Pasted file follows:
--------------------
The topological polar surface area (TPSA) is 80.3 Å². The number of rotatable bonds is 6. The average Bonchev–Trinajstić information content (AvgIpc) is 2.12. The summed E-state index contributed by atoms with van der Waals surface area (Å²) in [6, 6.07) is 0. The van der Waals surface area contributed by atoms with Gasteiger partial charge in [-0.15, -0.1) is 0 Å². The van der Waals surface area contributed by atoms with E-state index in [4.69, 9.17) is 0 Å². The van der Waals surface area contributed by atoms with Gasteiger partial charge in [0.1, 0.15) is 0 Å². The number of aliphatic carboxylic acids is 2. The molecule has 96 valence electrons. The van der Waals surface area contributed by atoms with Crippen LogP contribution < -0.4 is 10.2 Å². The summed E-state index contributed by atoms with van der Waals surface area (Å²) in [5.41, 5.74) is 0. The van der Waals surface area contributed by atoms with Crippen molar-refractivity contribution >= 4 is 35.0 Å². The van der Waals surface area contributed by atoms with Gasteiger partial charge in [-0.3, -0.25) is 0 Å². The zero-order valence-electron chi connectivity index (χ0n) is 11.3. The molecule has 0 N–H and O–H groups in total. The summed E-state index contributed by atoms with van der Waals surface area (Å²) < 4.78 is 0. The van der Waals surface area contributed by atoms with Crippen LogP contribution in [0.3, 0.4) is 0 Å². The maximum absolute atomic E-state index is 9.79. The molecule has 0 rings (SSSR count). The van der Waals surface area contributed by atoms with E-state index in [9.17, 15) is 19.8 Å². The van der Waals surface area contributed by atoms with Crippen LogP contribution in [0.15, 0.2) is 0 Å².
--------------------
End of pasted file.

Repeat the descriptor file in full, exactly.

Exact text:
The topological polar surface area (TPSA) is 80.3 Å². The number of rotatable bonds is 6. The average Bonchev–Trinajstić information content (AvgIpc) is 2.12. The summed E-state index contributed by atoms with van der Waals surface area (Å²) in [6, 6.07) is 0. The van der Waals surface area contributed by atoms with Gasteiger partial charge in [-0.15, -0.1) is 0 Å². The van der Waals surface area contributed by atoms with E-state index in [4.69, 9.17) is 0 Å². The van der Waals surface area contributed by atoms with Gasteiger partial charge in [0.1, 0.15) is 0 Å². The number of aliphatic carboxylic acids is 2. The molecule has 96 valence electrons. The van der Waals surface area contributed by atoms with Crippen LogP contribution < -0.4 is 10.2 Å². The summed E-state index contributed by atoms with van der Waals surface area (Å²) in [5.41, 5.74) is 0. The van der Waals surface area contributed by atoms with Crippen molar-refractivity contribution >= 4 is 35.0 Å². The van der Waals surface area contributed by atoms with Gasteiger partial charge in [-0.3, -0.25) is 0 Å². The zero-order valence-electron chi connectivity index (χ0n) is 11.3. The molecule has 0 N–H and O–H groups in total. The summed E-state index contributed by atoms with van der Waals surface area (Å²) < 4.78 is 0. The van der Waals surface area contributed by atoms with Crippen LogP contribution in [0.3, 0.4) is 0 Å². The maximum absolute atomic E-state index is 9.79. The molecule has 0 rings (SSSR count). The van der Waals surface area contributed by atoms with E-state index in [9.17, 15) is 19.8 Å². The van der Waals surface area contributed by atoms with Crippen LogP contribution in [0.15, 0.2) is 0 Å².